Department of Health and Human Services, Centers for Medicare and Medicaid Services: Medicare Program; Policy and Technical Changes to the Medicare Prescription Drug Benefit
GAO-08-708R: Apr 30, 2008
- Full Report:
GAO reviewed the Department of Health and Human Services, Centers for Medicare and Medicaid Services (CMS) new rule on policy and technical changes to the Medicare Prescription Drug Benefit. GAO found that (1) the new rule codifies clarifications of existing policies associated with the Medicare Prescription Drug Benefit, and codifies clarification of existing policies associated with the Retiree Drug Subsidy; and (2) CMS complied with the applicable requirements in promulgating the rule.
Department of Health and Human Services, Centers for Medicare and Medicaid Services: Medicare Program; Policy and Technical Changes to the Medicare Prescription Drug Benefit, GAO-08-708R, April 30, 2008
The Honorable Charles B. Rangel
The Honorable Jim McCrery
Ranking Minority Member
Committee on Ways and Means
House of Representatives
Pursuant to section 801(a)(2)(A) of title 5, United States Code, this is our report on a major rule promulgated by the Department of Health and Human Services, Centers for Medicare and Medicaid Services (CMS), entitled Medicare Program; Policy and Technical Changes to the Medicare Prescription Drug Benefit (RIN: 0938-AO74). We received the rule on
The final rule codifies clarifications of existing policies associated with the Medicare Prescription Drug Benefit (also known as Medicare Part D), including, for example, guidance that certain supplies associated with the administration of insulin are included in the definition of a Medicare Part D drug. The final rule also codifies clarification of existing policies associated with the Retiree Drug Subsidy (RDS) program, including, for example, guidance on aggregating plan options for purposes of meeting the net test for actuarial equivalence. In addition, new clarifications and modifications in the final rule include establishing standards with respect to the timely delivery of infusible drugs covered under Medicare Part D and modifications to the retiree drug subsidy regulations.
The final rule is effective on
Enclosed is our assessment of the CMS's compliance with the procedural steps required by section 801(a)(1)(B)(i) through (iv) of title 5 with respect to the rule. Our review indicates that, except for the delay in the effective date, CMS complied with the applicable requirements.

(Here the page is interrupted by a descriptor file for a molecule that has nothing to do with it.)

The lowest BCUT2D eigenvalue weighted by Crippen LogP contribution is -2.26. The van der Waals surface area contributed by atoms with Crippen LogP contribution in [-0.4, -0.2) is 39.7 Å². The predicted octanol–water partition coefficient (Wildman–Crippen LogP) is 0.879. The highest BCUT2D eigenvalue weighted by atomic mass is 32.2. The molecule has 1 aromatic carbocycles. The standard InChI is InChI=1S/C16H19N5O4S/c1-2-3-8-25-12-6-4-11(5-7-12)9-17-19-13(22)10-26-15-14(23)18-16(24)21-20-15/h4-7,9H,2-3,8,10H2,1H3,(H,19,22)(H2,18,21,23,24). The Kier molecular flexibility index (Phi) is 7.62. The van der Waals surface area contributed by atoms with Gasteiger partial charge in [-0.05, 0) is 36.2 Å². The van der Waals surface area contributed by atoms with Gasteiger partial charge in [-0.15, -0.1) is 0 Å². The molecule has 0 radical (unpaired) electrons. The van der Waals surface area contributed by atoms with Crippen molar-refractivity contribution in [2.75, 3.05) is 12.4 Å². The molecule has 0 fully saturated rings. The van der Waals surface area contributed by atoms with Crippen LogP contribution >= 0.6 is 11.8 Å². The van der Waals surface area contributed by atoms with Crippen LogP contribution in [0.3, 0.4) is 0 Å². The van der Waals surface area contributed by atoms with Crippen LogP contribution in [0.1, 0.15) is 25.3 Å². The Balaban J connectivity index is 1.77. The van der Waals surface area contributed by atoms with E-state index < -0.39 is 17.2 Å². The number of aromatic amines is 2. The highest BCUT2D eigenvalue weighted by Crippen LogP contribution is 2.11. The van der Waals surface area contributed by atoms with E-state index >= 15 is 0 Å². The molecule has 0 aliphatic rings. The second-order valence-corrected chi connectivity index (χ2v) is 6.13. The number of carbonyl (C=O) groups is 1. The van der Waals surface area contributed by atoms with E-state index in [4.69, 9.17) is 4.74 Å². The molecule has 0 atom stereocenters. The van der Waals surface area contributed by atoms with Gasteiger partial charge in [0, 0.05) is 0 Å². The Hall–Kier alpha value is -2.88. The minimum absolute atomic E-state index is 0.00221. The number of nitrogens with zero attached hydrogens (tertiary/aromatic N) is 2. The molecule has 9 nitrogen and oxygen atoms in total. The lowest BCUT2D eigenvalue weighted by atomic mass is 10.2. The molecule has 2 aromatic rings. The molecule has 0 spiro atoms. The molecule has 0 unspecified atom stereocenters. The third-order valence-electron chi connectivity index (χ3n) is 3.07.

If you have any questions about this report or wish to contact GAO officials responsible for the evaluation work relating to the subject matter of the rule, please contact Michael R. Volpe, Assistant General Counsel, at (202) 512-8236.
Robert J. Cramer
Associate General Counsel
REPORT UNDER 5 U.S.C. sect. 801(a)(2)(A) ON A MAJOR RULE
ISSUED BY THE
DEPARTMENT OF HEALTH AND HUMAN SERVICES
CENTERS FOR MEDICARE AND MEDICAID SERVICES
"MEDICARE PROGRAM; POLICY AND TECHNICAL CHANGES
TO THE MEDICARE PRESCRIPTION DRUG BENEFIT
(i) Cost-benefit analysis
CMS performed a cost-benefit analysis of the final rule's provision implementing vaccine administration coverage under Medicare Part D. CMS estimates the cost to implement this provision in fiscal year 2008 at $100 million. CMS stated that the impact of the rule's other provisions and policy clarifications were addressed as part of a prior final rule and do not require further analysis. Specifically, CMS performed a full cost-benefit analysis of those provisions in a January 2005 final rule implementing the Medicare Part D provisions of the Medicare Prescription Drug Improvement and Modernization Act of 2003. 70 Fed. Reg. 4454.
(ii) Agency actions relevant to the Regulatory Flexibility Act, 5 U.S.C. sections 603-605, 607, and 609
CMS prepared a regulatory flexibility analysis of the final rule. With respect to the provision on vaccine administration, CMS concluded that there would not be any additional costs to physicians in private practice. With respect to the other provisions of the rule, CMS concluded that there would not be any additional burdens placed on small businesses.
(iii) Agency actions relevant to sections 202-205 of the Unfunded Mandates Reform Act of 1995, 2 U.S.C. sections 1532-1535
CMS concluded that the final rule will not impose either an intergovernmental or private sector mandate, as defined in Title II, of more than $127 million in any one year.
(iv) Other relevant information or requirements under acts and executive orders
Administrative Procedure Act, 5 U.S.C. sections 551 et seq.
The final rule was issued using the notice and comment procedures contained in 5 U.S.C. sect. 553. On
Paperwork Reduction Act, 44 U.S.C. sections 3501-3520
CMS states that the final rule does not impose additional information collection or recordkeeping requirements.
Statutory authorization for the rule
The final rule was promulgated under the authority in sections 1102, 1860D-1 through 1860D-42, and 1871 of the Social Security Act, 42 U.S.C. sections 1302, 1395w-101 through 1395w-152, and 1395hh.
Executive Order No. 12,866
CMS states that because the estimated net impact of vaccine administration coverage under Medicare Part D for fiscal year 2008 is $100 million (and an estimated $340 million for fiscal years 2008 through 2017), the final rule meets the threshold of being economically significant and is consequently a major rule.
Executive Order No. 13,132 (Federalism)
CMS concludes that the final rule will not have a substantial effect on state or local governments. As an example, CMS notes that the clarification in the final rule concerning timing of state reporting for purposes of calculating state phase-down contributions is not expected to affect state governments, since monthly reporting is consistent with the statute.